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3 Big Things Today, March 18, 2022

Soybeans Rise, Grains Fall Overnight; Export Sales Down Across the Board

1. Soybeans Rise, Grains Fall in Overnight Trading

Soybean futures were higher in overnight trading after the National Oceanic and Atmospheric Association (NOAA) released a report saying it expects prolonged drought in the western U.S. and higher-than-normal temperatures throughout much of the country this spring.

About 60% of the continental U.S. -- basically the western half -- has a good chance of drought the spring, the agency said in a report. If realized, that would be the largest drought coverage since 2013, said Jon Gottschalck, the chief of the Operational Prediction Branch of NOAA's Climate Prediction Center.

"Severe to exceptional drought has persisted in some areas of the West since the summer of 2020 and drought has expanded to the southern Plains and Lower Mississippi Valley," he said.

The southern Rockies and southern Plains have the greatest chances of seeing above-average temperatures this spring, the NOAA said in its report.

Wheat futures plunged overnight as negotiators reportedly make headway in negotiations to end Russia's attacks on Ukraine.

A plan that would keep Ukraine neutral is being "seriously discussed," Russian foreign minister Sergei Lavrov told RBC News.

Negotiators are reportedly discussing a 15-point plan that would include a cease fire and force Ukraine to be neutral and impose curbs on its armed forces, Sky News reported.

Ukraine would not join NATO under the agreement.

Still, Russia continued to pound its neighbor, hitting the capital city of Kyiv and large cities including Kharkiv and Kramatorsk. Russian and Ukrainian forces continue fighting in other cities.

Russia is the world's largest exporter of wheat and Ukraine is the third-biggest shipper.

Soybean futures for delivery rose 7 3/4¢ to $16.76 ¼ a bushel overnight on the Chicago Board of Trade. Soymeal was up $4.20 to $478.30 a short ton and soybean oil futures lost 1.89¢ to 72.74¢ a pound.

Corn futures for May delivery fell 2 1/2¢ to $7.52 a bushel. 

Wheat for May delivery fell 15 3/4¢ to $10.82 ¼ a bushel in Chicago while Kansas City futures lost 12 1/4¢ to $10.80 a bushel.

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2. Grains, Bean Export Sales Fall Week-to-Week

Grain and bean sales to overseas buyers all declined in the seven days that ended on March 10, according to the USDA.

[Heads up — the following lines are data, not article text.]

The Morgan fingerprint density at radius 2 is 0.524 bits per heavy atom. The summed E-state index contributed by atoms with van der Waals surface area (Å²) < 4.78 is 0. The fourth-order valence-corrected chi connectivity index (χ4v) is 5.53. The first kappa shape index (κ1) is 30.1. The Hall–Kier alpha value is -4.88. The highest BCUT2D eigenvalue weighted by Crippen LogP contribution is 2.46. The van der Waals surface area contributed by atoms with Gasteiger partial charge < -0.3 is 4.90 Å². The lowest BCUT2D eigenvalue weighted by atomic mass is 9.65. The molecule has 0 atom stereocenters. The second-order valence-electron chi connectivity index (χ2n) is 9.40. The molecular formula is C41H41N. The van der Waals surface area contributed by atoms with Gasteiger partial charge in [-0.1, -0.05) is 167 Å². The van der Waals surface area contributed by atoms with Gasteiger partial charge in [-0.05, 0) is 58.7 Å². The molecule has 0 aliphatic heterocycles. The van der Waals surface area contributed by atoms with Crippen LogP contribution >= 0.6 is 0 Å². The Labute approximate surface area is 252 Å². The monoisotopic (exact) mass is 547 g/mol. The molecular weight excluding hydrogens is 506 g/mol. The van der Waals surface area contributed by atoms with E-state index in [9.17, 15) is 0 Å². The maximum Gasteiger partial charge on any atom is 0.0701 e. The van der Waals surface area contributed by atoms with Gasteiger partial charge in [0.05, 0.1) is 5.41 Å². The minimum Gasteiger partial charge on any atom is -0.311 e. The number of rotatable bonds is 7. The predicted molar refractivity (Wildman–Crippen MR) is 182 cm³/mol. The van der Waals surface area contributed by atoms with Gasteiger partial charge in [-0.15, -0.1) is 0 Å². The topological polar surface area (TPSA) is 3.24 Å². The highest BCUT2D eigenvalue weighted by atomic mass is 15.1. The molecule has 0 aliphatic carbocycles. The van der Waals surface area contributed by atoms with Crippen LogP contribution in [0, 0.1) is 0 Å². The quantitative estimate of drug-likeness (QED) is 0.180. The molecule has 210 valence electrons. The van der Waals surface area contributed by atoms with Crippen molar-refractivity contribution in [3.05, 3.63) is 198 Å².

Exporters sold 1.84 million metric tons of corn, down 14% from the previous week, the agency said. That's down 14% from the previous week but up 64% from the prior four-week average.

Japan was the big buyer at 538,400 metric tons, followed by an unnamed country at 303,000 tons and Mexico at 235,100 tons, the government said. Colombia bought 179,800 metric tons of U.S. corn and South Korea took 133,600 tons. Sales for the 2022-2023 marketing year that starts on Sept. 1 totaled 204,000 metric tons.

Exports for the week fell 28% to 1.27 million tons.

Wheat sales last week totaled 145,900 metric tons, down 53% from both the previous week and the prior four-week average, the USDA said.

Colombia bought 46,200 metric tons, Mexico was in for 42,700 tons, Chile bought 29,300 tons, Vietnam took 25,500 tons and Nigeria purchased 23,600 tons. The total would've been higher but an unknown destination canceled cargoes of 91,400 tons.

Sales for delivery in the 2022-2023 marketing year that starts on June 1 for wheat were reported at 325,600 metric tons.

Wheat exports for the week totaled 249,500 metric tons, down 35% week-to-week, the government said.

Soybean exports through March 10 came in at 1.25 million metric tons, down 43% from the previous week and 11% from the average, the USDA said.

China bought 395,500 metric tons, an unnamed country took 267,600 tons, Egypt purchased 241,800 tons, Taiwan was in for 162,500 tons and Indonesia bought 83,200 tons.

For 2022-2023, sales were reported at 477,000 metric tons, the agency said.

Exports for the week came in at 714,300 metric tons, down 14% from the previous week, the USDA said in its report.


3. Dry Weather Expected in Parts of Southern Plains

Dry, windy weather is expected in much of the southern Plains where crop conditions are worsening.

High-wind warnings have been issued for much of Texas and all of western Oklahoma, while red-flag warnings are in effect in much of central and western Texas, according to the National Weather Service.

In the Oklahoma and Texas panhandles, winds will be sustained at 35 miles an hour with stronger gusts expected, the NWS said in a report early this morning.

The windy conditions along with low humidity will elevate fire weather to critical, the agency said.

Wheat in Kansas, the biggest producer of wheat in the U.S., was rated 23% good or excellent as of March 13, down from 24% a week earlier and well below the 38% that earned top ratings at the same time last year, the USDA said.

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